The saying goes birds of a feather flock together, and there are plenty of birds flocking around the Permian Basin.
According to Michael Nikkell, Sibley Nature Center scientist, the Central flu systems takes birds from Canada and Alaska. It even takes birds from Siberia and Russia through the central part of the United States to Central and South America.
“It’s a well-established migratory route that birds have established over eons. Literally thousands and thousands of years. Taken them from nesting frowns to feeding grounds. Back and forth twice a year.”
Nickell says Cliff Swallows are the birds currently nesting under the highway bridges and buildings in West Texas.
“Cliff Swallows are very adaptable to humans. Before humans developed this area, city and towns with bridges and stuff like that, the cliff swallows nested on the edges of the cliffs. We've provided for them artificial vertical spaces so their range has spread,” Nickell said.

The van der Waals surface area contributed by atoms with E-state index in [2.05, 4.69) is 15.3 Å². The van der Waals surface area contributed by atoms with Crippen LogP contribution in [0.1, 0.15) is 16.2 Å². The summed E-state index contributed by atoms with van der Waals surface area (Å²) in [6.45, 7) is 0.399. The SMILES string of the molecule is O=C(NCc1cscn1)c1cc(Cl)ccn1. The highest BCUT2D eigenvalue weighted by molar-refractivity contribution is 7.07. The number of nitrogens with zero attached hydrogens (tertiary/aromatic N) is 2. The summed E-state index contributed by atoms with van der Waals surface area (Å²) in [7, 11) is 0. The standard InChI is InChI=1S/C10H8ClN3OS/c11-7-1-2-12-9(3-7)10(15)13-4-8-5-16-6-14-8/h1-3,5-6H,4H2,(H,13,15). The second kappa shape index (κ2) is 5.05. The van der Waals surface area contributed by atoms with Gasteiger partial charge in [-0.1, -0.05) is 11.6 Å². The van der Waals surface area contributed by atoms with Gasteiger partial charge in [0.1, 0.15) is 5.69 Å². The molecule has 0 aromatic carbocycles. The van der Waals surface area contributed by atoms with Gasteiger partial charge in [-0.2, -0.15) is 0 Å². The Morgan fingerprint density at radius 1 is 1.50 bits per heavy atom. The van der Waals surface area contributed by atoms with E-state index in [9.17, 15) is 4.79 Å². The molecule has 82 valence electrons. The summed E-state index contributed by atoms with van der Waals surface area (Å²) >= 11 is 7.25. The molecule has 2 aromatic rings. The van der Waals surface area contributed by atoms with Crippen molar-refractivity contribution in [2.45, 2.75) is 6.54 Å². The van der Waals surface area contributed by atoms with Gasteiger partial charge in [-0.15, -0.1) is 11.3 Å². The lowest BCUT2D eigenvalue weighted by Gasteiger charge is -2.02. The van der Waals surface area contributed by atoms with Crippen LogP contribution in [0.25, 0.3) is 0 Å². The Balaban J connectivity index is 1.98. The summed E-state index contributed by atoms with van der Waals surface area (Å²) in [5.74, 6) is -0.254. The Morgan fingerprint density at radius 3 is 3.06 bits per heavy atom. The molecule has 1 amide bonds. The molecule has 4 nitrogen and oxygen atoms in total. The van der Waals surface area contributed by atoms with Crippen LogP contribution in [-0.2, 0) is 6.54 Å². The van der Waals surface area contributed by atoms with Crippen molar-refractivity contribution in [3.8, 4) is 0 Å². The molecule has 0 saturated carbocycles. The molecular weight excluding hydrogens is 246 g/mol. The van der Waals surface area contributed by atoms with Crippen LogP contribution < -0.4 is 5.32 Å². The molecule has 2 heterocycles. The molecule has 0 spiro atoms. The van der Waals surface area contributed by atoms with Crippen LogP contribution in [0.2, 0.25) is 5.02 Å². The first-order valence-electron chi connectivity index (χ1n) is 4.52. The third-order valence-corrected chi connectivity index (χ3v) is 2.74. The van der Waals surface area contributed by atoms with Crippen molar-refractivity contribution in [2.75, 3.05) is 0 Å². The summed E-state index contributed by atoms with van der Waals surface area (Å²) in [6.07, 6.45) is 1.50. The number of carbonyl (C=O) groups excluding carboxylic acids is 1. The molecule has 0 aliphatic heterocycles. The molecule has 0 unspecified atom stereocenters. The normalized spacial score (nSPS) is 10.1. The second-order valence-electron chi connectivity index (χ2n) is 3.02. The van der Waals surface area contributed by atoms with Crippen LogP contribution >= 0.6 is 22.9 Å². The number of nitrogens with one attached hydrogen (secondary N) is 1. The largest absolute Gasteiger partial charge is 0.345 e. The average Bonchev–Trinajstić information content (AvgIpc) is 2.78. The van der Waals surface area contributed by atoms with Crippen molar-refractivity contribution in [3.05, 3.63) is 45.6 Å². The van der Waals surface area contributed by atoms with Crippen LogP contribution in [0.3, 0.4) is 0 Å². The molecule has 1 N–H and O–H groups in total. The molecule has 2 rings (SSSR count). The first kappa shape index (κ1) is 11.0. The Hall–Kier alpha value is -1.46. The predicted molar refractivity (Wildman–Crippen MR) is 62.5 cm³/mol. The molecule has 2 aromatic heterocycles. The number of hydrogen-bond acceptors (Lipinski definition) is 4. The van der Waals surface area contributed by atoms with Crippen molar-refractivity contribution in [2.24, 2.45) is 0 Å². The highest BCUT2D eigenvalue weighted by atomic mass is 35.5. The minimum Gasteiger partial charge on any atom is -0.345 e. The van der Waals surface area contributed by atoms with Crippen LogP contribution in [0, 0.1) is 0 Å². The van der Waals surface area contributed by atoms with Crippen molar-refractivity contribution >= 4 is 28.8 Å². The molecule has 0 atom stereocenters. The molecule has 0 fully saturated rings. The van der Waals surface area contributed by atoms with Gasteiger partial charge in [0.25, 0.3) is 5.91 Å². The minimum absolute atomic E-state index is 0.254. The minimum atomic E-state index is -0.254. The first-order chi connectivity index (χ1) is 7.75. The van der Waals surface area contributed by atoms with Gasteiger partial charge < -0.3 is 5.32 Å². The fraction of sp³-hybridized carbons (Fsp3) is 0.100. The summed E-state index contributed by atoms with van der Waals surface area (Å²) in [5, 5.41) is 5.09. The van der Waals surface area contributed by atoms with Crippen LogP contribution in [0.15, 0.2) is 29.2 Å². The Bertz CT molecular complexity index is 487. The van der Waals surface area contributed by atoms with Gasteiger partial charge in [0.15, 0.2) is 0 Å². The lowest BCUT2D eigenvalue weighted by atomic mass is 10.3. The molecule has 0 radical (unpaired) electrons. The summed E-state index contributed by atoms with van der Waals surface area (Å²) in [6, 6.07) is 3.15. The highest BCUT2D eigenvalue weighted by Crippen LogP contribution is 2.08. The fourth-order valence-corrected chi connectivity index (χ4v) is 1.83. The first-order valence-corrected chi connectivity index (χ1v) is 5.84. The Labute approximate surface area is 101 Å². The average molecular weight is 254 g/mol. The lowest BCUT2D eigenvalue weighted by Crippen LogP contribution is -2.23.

The migratory birds are protected both at the state level and federal level.
“If people are taking matters into their own hands, they run the risk of a severe fine. Perhaps even jail time.”
Whether or not you like birds, Nickell says they do humans a very big favor by eating mosquitoes and pests.
“Every creature out there is part of the ecosystem. Nothing, I mean nothing lives in total isolation and so we need things like cliff swallows for a more healthy ecosystem," he said. "They do have a place, they have a purpose and they serve a function."